Happy May, everyone! April was a rather unusual month for TCM, but it’s back to the usual schedule for May. June Allyson is May’s Star of the Month and will be featured every Wednesday night. Friday Night Spotlight returns with a look at Australian cinema hosted by Jacki Weaver. Since I haven’t seen many Australian films, I look forward to having the chance to see more. For Memorial Day weekend, TCM will be having their annual 72-hour marathon of war films. May’s Guest Programmer is none other than Rev. Mother Dolores Hart, who will be showcasing a few of her favorite movies on May 27th.
When nightclub singer Amy Jolly (Marlene Dietrich) arrives in Morocco, she’s already lived and loved a lot and it’s left her exhausted. The last thing she wants is to fall in love and be hurt yet again. But when she spots Legionnaire Tom Brown (Gary Cooper) in the audience during one of her performances, she can’t resist him. She gives him a key to her place and he comes to visit her. As they get to know each other, Amy really takes a liking to Tom, but is still hesitant to get too involved.
Before meeting Amy, Tom had a reputation for being quite the ladies man. He had even been carrying on an affair with his superior officer Caesare’s (Ullrich Haupt) wife, but broke things off with her to be with Amy. However, Caesare knew what had been going on and sends Tom on a mission that could very well cost him his life.
Before Tom leaves on his mission, he overhears Amy rejecting a proposal from Kennington La Bessiere (Adolphe Menjou). Kennington is a rich man and can offer Amy so many things that Tom simply cannot. Even though he loves Amy, he believes she would be better off with Kennington and decides to take himself out of the picture. While he is gone, Amy agrees to marry Kennington. But when she finds out Tom is back in town, reportedly injured, she can’t help but rush to be with him. Recognizing who Amy really loves and wanting her to be happy, Kennington even gives her a ride to see him.
The critical consensus for Morocco seems to be that it’s one of the best movies Josef von Sternberg made with Marlene Dietrich. Although I do like Morocco, it’s not one of my personal favorite Dietrich movies. As far as the von Sternberg collaborations go, I prefer The Blue Angel and Blonde Venus. Morocco just leaves me a little bit cold. Dietrich herself is divine; she has such a commanding screen presence and she can work a tuxedo like nobody else. The exotic locale is perfect for von Sternberg’s style. The story just doesn’t pull me all the way in, though.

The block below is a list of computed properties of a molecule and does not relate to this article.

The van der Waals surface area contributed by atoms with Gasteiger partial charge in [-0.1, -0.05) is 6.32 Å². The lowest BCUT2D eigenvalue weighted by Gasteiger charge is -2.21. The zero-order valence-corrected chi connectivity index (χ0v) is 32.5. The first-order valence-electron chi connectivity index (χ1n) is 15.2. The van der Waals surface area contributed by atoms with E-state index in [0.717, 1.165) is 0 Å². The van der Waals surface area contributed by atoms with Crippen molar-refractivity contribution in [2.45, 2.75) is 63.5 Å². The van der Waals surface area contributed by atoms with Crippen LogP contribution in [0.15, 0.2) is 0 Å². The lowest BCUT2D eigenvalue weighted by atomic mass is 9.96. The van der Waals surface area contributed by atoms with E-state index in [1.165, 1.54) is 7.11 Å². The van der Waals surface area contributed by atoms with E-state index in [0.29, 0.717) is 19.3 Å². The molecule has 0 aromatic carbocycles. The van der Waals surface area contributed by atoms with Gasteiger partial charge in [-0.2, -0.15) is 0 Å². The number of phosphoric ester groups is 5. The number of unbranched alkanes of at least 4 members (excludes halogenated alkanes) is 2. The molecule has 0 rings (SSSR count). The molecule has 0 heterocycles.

During World War I, Lieutenant Frederic Henry (Gary Cooper) serves the Italian Army as an ambulance driver and in his free time, enjoys going out drinking with Major Rinaldi (Adolphe Menjou). When one of their nights on the town is interrupted by an air raid, Frederic takes shelter alongside nurse Catherine Barkley (Helen Hayes). However, their first meeting is less than ideal for other reasons — he mistakes her for a prostitute he had been talking to earlier.
But Frederic gets another chance to make an impression on Catherine when Rinaldi arranges a double date for them and Catherine and her friend Helen (Mary Philips). Rinaldi is in love with Catherine and had intended Helen to be Frederic’s date, but Frederic and Catherine fall madly in love with each other that night and start having an affair. Army regulations forbid their romance, but rules suddenly don’t seem to mean much to Frederic. Before he is sent off to the front lines, he insists on stopping to say goodbye to Catherine. Rinaldi, still bitter that Catherine prefers Frederic over him, sees to it that Catherine is transferred to Milan to keep her away from him.
As fate would have it, Frederic is injured and is taken to Catherine’s new hospital. Their feelings for each other are still as strong as ever and they are secretly married in Frederic’s hospital room. Frederic spends the next three months recuperating and he and Catherine couldn’t be happier together. But when he has to go back to the war, there’s one thing he doesn’t know — Catherine is pregnant. She leaves the hospital for Switzerland to wait for him and even though they write to each other regularly, Rinaldi sees to it that neither of them receive their letters.